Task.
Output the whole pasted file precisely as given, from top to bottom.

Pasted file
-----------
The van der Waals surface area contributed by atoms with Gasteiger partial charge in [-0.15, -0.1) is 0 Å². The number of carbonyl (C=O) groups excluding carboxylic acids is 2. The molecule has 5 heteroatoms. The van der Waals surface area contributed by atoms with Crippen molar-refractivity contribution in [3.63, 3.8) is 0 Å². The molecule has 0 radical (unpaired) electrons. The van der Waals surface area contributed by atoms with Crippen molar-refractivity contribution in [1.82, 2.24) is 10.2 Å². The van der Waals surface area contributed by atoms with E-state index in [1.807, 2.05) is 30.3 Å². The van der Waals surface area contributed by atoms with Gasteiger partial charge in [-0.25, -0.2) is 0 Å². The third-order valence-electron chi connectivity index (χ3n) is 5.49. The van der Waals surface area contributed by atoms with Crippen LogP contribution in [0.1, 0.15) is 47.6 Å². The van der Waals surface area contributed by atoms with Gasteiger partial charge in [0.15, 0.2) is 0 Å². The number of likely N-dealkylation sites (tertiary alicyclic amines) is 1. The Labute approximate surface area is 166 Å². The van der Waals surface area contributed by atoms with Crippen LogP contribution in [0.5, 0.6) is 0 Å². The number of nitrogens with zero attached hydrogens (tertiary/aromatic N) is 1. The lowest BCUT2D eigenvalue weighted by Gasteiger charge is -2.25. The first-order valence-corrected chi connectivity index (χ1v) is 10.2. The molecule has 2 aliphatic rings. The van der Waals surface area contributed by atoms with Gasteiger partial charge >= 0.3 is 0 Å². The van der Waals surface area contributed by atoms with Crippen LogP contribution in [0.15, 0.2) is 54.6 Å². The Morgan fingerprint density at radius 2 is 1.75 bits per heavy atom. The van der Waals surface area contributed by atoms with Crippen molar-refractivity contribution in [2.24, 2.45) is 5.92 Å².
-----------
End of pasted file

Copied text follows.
The van der Waals surface area contributed by atoms with Gasteiger partial charge in [-0.15, -0.1) is 0 Å². The number of carbonyl (C=O) groups excluding carboxylic acids is 2. The molecule has 5 heteroatoms. The van der Waals surface area contributed by atoms with Crippen molar-refractivity contribution in [3.63, 3.8) is 0 Å². The molecule has 0 radical (unpaired) electrons. The van der Waals surface area contributed by atoms with Crippen molar-refractivity contribution in [1.82, 2.24) is 10.2 Å². The van der Waals surface area contributed by atoms with E-state index in [1.807, 2.05) is 30.3 Å². The van der Waals surface area contributed by atoms with Gasteiger partial charge in [-0.25, -0.2) is 0 Å². The third-order valence-electron chi connectivity index (χ3n) is 5.49. The van der Waals surface area contributed by atoms with Crippen LogP contribution in [0.1, 0.15) is 47.6 Å². The van der Waals surface area contributed by atoms with Gasteiger partial charge in [0.15, 0.2) is 0 Å². The number of likely N-dealkylation sites (tertiary alicyclic amines) is 1. The Labute approximate surface area is 166 Å². The van der Waals surface area contributed by atoms with Crippen LogP contribution in [0.5, 0.6) is 0 Å². The number of nitrogens with zero attached hydrogens (tertiary/aromatic N) is 1. The lowest BCUT2D eigenvalue weighted by Gasteiger charge is -2.25. The first-order valence-corrected chi connectivity index (χ1v) is 10.2. The molecule has 2 aliphatic rings. The van der Waals surface area contributed by atoms with Gasteiger partial charge >= 0.3 is 0 Å². The van der Waals surface area contributed by atoms with Crippen LogP contribution in [0.15, 0.2) is 54.6 Å². The Morgan fingerprint density at radius 2 is 1.75 bits per heavy atom. The van der Waals surface area contributed by atoms with Crippen molar-refractivity contribution in [2.24, 2.45) is 5.92 Å².